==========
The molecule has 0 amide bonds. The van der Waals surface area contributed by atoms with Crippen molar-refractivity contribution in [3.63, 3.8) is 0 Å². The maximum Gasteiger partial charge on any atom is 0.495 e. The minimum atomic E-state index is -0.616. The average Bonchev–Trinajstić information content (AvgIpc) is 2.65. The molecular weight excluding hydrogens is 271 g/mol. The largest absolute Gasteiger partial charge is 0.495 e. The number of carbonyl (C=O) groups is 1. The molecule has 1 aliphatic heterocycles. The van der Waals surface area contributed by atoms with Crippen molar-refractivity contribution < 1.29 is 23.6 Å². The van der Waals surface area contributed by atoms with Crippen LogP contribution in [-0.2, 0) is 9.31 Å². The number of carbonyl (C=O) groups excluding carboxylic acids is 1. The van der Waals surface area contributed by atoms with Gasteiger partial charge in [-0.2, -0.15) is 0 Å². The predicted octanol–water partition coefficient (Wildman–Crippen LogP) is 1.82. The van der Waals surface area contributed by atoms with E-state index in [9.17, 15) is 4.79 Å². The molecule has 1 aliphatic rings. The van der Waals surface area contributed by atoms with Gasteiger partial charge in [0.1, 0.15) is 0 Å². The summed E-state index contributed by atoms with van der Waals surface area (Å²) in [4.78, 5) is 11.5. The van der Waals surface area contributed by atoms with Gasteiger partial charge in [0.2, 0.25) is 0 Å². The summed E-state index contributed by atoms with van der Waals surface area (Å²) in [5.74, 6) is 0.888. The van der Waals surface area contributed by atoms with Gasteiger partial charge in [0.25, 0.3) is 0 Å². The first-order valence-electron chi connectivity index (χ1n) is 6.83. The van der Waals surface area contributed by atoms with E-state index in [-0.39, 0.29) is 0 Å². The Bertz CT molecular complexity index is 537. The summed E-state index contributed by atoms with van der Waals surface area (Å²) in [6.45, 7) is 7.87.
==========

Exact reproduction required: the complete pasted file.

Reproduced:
The molecule has 0 amide bonds. The van der Waals surface area contributed by atoms with Crippen molar-refractivity contribution in [3.63, 3.8) is 0 Å². The maximum Gasteiger partial charge on any atom is 0.495 e. The minimum atomic E-state index is -0.616. The average Bonchev–Trinajstić information content (AvgIpc) is 2.65. The molecular weight excluding hydrogens is 271 g/mol. The largest absolute Gasteiger partial charge is 0.495 e. The number of carbonyl (C=O) groups is 1. The molecule has 1 aliphatic heterocycles. The van der Waals surface area contributed by atoms with Crippen molar-refractivity contribution < 1.29 is 23.6 Å². The van der Waals surface area contributed by atoms with Crippen LogP contribution in [-0.2, 0) is 9.31 Å². The number of carbonyl (C=O) groups excluding carboxylic acids is 1. The van der Waals surface area contributed by atoms with Gasteiger partial charge in [-0.2, -0.15) is 0 Å². The predicted octanol–water partition coefficient (Wildman–Crippen LogP) is 1.82. The van der Waals surface area contributed by atoms with E-state index in [9.17, 15) is 4.79 Å². The molecule has 1 aliphatic rings. The van der Waals surface area contributed by atoms with Gasteiger partial charge in [0.1, 0.15) is 0 Å². The summed E-state index contributed by atoms with van der Waals surface area (Å²) in [4.78, 5) is 11.5. The van der Waals surface area contributed by atoms with Gasteiger partial charge in [0.2, 0.25) is 0 Å². The summed E-state index contributed by atoms with van der Waals surface area (Å²) in [5.74, 6) is 0.888. The van der Waals surface area contributed by atoms with Gasteiger partial charge in [0.25, 0.3) is 0 Å². The first-order valence-electron chi connectivity index (χ1n) is 6.83. The van der Waals surface area contributed by atoms with E-state index in [-0.39, 0.29) is 0 Å². The Bertz CT molecular complexity index is 537. The summed E-state index contributed by atoms with van der Waals surface area (Å²) in [6.45, 7) is 7.87.